James tones down rhetoric in camp
TERRE HAUTE, Ind. -- Edgerrin James still likes playing football. He just doesn't like playing the games that come with it.
The three-time Pro Bowler and two-time NFL rushing champion said Thursday he was ready for another big season -- even though he'd prefer to have a long-term contract with the Indianapolis Colts.
"I play football, that's the easy part," he said. "But after everything I've done and you fight back from an injury and it's still not good enough, there's nothing you can do. If you say something you get blasted. But I'm cool, everyone's cool."
He also was closer to conceding that he'll have to make the trip to Japan for a preseason game agains the Falcons.
"I'm not going to discuss that," James said. "There's really nothing to talk about. We'll see what happens."
Coach Tony Dungy said if James didn't travel with the team there could be consequences.
"I don't know that you can make anyone go anywhere," Dungy said. "You can't make them come to training camp. ... But we had a lot of hypotheticals about whether he would be here today or not. I'd say there would be a lot of consequences for everyone, including me if I didn't show up for a game that I was supposed to."
James would like to finish his career as a Colt, but he doesn't want to finish it now. There has no talk of a contract extension. It makes this camp tough.
"I don't know," James said of his future. "You have to ask the people who make the decisions. Last year I was ready for whatever, and this year it's the same approach. I'm ready for whatever. I don't make the decision, you know.
James wants an extension. After receiving the franchise tag, James asked for permission to shop himself in a trade. Days later, with no offers because teams that needed backs were using the draft, James signed $8 million franchise tender, conceding he was going to play out the season.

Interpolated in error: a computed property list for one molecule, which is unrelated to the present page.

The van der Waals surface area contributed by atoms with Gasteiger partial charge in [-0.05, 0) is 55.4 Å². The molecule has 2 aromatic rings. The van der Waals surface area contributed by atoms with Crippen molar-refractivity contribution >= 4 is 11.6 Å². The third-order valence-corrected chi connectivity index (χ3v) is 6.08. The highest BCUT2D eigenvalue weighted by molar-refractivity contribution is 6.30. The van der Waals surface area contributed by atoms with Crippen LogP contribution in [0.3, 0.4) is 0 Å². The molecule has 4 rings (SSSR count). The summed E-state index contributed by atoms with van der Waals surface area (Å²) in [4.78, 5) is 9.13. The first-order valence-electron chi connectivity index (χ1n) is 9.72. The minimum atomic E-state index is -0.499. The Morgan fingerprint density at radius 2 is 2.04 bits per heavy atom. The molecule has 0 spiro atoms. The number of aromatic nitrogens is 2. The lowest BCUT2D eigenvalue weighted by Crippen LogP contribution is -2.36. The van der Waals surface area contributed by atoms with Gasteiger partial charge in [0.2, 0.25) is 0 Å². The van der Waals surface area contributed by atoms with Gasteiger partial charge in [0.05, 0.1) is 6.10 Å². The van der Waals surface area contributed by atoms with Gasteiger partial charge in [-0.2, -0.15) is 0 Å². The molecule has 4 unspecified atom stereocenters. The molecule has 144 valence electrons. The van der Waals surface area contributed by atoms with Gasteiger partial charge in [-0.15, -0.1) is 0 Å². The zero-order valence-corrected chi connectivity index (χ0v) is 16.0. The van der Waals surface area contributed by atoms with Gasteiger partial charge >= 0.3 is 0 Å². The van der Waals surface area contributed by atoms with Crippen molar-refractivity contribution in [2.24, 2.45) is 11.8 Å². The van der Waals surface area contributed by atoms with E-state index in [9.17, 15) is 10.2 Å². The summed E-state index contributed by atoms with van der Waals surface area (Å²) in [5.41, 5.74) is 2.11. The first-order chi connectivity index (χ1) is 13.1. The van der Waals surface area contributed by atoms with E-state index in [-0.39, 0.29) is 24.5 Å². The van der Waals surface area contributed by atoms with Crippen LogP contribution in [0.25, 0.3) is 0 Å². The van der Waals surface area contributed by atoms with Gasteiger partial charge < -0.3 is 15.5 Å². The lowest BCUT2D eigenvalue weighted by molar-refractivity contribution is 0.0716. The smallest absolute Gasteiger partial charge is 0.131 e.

"Everybody know how I feel about that," James said about not getting a long-term deal. "It's one of those things where there's nothing you can do about it. It's one of those things where they can do what they want to do and we really don't have no say. We've just got to take it in stride."
James looks great on the field. He ran with the same authority and elusiveness. It was business as usual, James working the Peyton Manning and Marvin Harrison. The Big Three were united again. "Edgerrin is very focused on having a great year, " Dungy said. "He's going to do that and we feel good about all of our guys having a big year. But I think Edgerrin, especially, is going to be fine. He looked good today."
He's still the franchise back. He just doesn't like the franchise tag.
"It's one of those things you can't do nothing about," James said. "It was real simple. If I wasn't going to get a long-term deal, I say 'OK, let me go on and don't tag me. Let me do my own thing.' Then again, it's a system that says we're going to do with you whatever we want to do with you and go from there. You can deal with it or not deal with it."
James is dealing with it the professional way. He runs the football until someone tells him not to run.
He took a more cautious approach to questions Thursday.
He avoided criticizing the Colts but expressed displeasure with a free-agency system that allows teams to retain top players by tagging them with either the franchise or transition designation. The tags guarantee players a big salary for one year but limits their options because most teams are unwilling to part with the two first-round picks required to sign a "franchise" player as compensation.
The Colts were missing one of their Pro Bowl players on Thursday.
Defensive end Dwight Freeney, the NFL's defending sacks champion, missed the morning practice with a shoulder injury. Colts officials knew this was a possibility after Freeney had what they described as minor offseason surgery.
When Freeney reported to camp, he said he expected to be on the field Thursday if doctors cleared him.
"Yeah, I flunked," he said. "But it's all good. I think it's more about protecting it [the shoulder] than anything. It's more of let's not do something stupid and take some time to get it where it needs to be."
Freeney hopes to be back on the field next week.
John Clayton and The Associated Press contributed to this report.